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Lying politicians destroy the lives of their own supporters




Troy Faulkner, seen in a khaki jacket, kicks in a enforced, shuttered window at the U.S. Capitol in Washington D.C. during the insurrection Jan. 6. Photo from Facebook footage.

When politicians lie, it destroys lives — often the lives of their biggest supporters.

Take Christine Priola of Willoughby, who joined the front lines of the Jan. 6 riot, climbed the steps, and entered the Capitol Building soon after the first rioters overcame law enforcement officers guarding the entrance, and then invaded the U.S. Senate chamber, according to federal law enforcement.

Priola resigned her post as an occupational therapist with the Cleveland Metropolitan School District the day after her image was famously captured at the riot that left at least five people dead.

Priola was arrested in Ohio on Jan. 14, 2021. She pleaded guilty to felony charges in July and is to be sentenced on Oct. 28. She likely faces at least a year in prison, with a statutory maximum of 20 years and potential financial penalties.

Yes, Priola is responsible for her own insurrection-supporting actions and is now suffering the consequences of them.

But we can not forget that she undertook those actions because politicians and members of right-wing media outlets she trusted refused to be honest with her.

Instead of telling her and the rest of their supporters the truth that Donald Trump lost the 2020 Election fair and square, prominent Republicans such as Ohio’s Jim Jordan stoked debunked conspiracy theories, mistrust, and paranoia. With lies, they instigated an insurrection to overturn a free and fair election.

Since Jan. 6, 2021, more than 850 individuals have been arrested in nearly all 50 states for crimes related to the breach of the U.S. Capitol, including over 260 individuals charged with assaulting or impeding law enforcement. Capitol police officers were beaten and sprayed with chemicals during the mayhem, and the rampage caused more than $1.4 million in damages.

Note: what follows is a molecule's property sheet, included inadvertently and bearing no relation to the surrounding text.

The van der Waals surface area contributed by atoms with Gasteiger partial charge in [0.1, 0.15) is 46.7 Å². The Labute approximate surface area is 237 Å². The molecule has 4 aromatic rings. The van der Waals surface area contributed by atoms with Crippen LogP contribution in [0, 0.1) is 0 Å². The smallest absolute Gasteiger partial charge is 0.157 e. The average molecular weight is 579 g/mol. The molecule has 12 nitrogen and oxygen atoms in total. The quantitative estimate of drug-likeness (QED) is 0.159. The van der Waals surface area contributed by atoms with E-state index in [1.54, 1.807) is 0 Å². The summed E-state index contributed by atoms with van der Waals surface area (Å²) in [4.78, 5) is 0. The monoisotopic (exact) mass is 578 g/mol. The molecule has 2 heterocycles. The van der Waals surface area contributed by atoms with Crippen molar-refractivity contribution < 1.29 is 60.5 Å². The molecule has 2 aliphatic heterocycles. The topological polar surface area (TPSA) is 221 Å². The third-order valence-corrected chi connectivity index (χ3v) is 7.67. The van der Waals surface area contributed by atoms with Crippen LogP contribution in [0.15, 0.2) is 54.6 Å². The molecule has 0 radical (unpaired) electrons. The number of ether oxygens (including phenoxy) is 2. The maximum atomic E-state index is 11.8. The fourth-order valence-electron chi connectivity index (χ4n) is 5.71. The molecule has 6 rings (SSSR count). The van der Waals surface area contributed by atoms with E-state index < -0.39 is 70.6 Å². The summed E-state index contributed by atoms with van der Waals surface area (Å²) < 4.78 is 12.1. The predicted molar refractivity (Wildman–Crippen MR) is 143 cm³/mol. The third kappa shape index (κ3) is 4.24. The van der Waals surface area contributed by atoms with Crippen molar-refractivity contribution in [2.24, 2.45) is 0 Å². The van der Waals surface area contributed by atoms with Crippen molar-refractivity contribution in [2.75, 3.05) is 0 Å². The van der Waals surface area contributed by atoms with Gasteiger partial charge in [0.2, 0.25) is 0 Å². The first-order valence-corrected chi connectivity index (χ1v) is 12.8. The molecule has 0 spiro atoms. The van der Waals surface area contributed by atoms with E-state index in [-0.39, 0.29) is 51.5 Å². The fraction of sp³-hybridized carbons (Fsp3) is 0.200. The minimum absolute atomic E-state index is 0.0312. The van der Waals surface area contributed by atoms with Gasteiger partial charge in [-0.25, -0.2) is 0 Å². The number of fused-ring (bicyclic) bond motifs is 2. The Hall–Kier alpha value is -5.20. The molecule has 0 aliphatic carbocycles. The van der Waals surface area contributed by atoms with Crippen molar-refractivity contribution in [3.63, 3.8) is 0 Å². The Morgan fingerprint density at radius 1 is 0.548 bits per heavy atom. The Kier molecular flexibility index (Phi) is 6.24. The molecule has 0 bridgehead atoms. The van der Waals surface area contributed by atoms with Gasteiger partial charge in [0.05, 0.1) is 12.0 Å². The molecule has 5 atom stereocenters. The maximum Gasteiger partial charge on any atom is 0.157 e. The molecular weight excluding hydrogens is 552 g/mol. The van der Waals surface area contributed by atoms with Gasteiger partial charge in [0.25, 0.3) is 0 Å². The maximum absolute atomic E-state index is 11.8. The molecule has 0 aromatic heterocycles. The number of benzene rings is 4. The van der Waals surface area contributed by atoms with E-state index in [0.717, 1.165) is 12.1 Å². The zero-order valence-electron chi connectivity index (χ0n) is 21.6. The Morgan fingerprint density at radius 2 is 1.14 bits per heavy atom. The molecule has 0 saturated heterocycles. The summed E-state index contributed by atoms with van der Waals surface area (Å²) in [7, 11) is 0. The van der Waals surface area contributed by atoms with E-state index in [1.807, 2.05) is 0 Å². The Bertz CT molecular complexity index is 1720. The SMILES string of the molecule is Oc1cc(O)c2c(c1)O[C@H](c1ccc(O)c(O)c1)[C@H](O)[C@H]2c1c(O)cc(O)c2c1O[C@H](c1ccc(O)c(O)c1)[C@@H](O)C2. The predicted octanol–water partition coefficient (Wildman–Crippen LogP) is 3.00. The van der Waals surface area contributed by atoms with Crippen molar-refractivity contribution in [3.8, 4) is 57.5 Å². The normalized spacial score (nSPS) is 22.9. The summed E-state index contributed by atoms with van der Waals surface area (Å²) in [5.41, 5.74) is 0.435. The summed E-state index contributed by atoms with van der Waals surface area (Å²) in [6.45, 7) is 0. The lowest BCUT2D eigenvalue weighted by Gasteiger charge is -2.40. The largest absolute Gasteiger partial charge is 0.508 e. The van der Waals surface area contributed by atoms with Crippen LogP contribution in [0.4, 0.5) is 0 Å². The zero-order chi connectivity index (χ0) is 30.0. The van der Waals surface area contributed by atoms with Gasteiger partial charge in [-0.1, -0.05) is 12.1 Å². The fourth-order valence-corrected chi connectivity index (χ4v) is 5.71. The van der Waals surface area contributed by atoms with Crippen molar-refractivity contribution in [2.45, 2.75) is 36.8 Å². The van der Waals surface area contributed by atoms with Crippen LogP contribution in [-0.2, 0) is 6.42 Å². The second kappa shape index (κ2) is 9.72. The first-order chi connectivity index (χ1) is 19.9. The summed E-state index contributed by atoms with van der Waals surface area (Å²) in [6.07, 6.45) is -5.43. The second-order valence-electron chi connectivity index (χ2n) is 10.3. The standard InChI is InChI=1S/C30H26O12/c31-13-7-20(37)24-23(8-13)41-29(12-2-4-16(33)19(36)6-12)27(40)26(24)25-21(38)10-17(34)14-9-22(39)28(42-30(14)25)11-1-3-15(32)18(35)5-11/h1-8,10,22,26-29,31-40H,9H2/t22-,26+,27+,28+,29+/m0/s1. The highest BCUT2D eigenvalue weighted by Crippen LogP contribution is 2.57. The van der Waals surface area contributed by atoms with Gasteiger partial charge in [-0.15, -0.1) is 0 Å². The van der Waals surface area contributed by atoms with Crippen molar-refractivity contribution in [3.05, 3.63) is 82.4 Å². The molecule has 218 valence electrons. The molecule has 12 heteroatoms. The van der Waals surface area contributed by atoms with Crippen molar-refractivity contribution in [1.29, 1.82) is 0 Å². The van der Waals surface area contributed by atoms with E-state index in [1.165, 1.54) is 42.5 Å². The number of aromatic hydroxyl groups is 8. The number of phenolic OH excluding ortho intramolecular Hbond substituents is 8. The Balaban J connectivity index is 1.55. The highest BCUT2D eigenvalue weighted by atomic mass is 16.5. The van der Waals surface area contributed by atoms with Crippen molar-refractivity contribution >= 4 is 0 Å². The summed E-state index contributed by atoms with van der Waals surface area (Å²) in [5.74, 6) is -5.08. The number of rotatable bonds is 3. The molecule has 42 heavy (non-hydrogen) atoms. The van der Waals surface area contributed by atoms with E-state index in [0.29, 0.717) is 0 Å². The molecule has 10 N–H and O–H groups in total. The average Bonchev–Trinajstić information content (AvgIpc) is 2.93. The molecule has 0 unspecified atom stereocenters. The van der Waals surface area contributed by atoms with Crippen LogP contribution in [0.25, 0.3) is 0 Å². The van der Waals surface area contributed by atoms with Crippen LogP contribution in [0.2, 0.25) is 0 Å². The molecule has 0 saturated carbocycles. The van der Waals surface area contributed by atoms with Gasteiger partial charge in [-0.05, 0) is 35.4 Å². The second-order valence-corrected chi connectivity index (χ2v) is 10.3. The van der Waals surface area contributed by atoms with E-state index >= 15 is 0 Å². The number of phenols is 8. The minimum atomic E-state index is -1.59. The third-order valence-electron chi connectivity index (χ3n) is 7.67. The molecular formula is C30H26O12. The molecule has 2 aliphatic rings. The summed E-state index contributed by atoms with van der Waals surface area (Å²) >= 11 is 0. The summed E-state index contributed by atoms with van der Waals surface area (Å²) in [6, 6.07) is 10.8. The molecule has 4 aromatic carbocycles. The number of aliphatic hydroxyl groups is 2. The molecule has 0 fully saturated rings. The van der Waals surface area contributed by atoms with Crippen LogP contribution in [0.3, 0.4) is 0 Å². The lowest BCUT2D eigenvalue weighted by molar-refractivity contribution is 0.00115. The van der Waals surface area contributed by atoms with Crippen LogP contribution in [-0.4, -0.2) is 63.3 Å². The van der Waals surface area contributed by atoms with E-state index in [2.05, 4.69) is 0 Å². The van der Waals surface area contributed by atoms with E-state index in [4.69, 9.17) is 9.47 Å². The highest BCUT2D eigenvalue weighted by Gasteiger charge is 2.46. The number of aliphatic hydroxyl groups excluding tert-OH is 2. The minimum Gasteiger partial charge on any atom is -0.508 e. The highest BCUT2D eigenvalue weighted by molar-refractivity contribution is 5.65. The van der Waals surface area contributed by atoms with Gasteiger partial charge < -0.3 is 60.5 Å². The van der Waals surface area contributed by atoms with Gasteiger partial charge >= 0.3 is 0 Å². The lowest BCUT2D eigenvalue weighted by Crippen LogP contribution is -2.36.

While Priola’s career in education is over as she soon likely heads off for a stint in federal prison, many of the politicians who provoked the insurrection with lies will cruise to reelection in gerrymandered districts and continue to enjoy very comfortable, privileged lives with high salaries and platinum health care benefits paid for by taxpayers.

In short, the politicians will be fine, but their supporters who mistakenly thought they could trust them will not.

The Jan. 6 insurrection is one thing, but over the past two and a half years we’ve seen large-scale lying by politicians have much deadlier consequences.

An analysis in May by the Brown School of Public Health, Harvard T.H. Chan School of Public Health, and Microsoft AI for Health, showed that between January 2021 and April 2022, vaccines could have prevented at least 318,000 COVID-19 deaths in America.

In Ohio, the number is 15,875 deaths out of nearly 40,000 total deaths that could have been prevented.

Lying politicians turned a global public health emergency into a political football, and they cost hundreds of thousands of lives in the process, forever shattering hundreds of thousands of families.

Looking over the history of civilizations, it’s clear why so many societies, over thousands of years, abhor lying.

Besides being immoral and anti-social, lying has incredibly destructive, dangerous and deadly consequences.

It destroys the foundations civilization is built upon, and lying politicians destroy lives.

OCJ Editor-in-Chief David DeWitt has more than 15 years experience covering Ohio government, politics and policy, including education, health care, crime and courts, poverty, state and local government, business, labor, energy, environment, and social issues. He has worked for the National Journal, The New York Observer, The Athens NEWS, and He holds a bachelor’s degree from Ohio University’s E.W. Scripps School of Journalism and is a board member of the E.W. Scripps Society of Alumni and Friends. He can be found on Twitter @DC_DeWitt.

This commentary was republished from the Ohio Capital Journal under a Creative Commons license.

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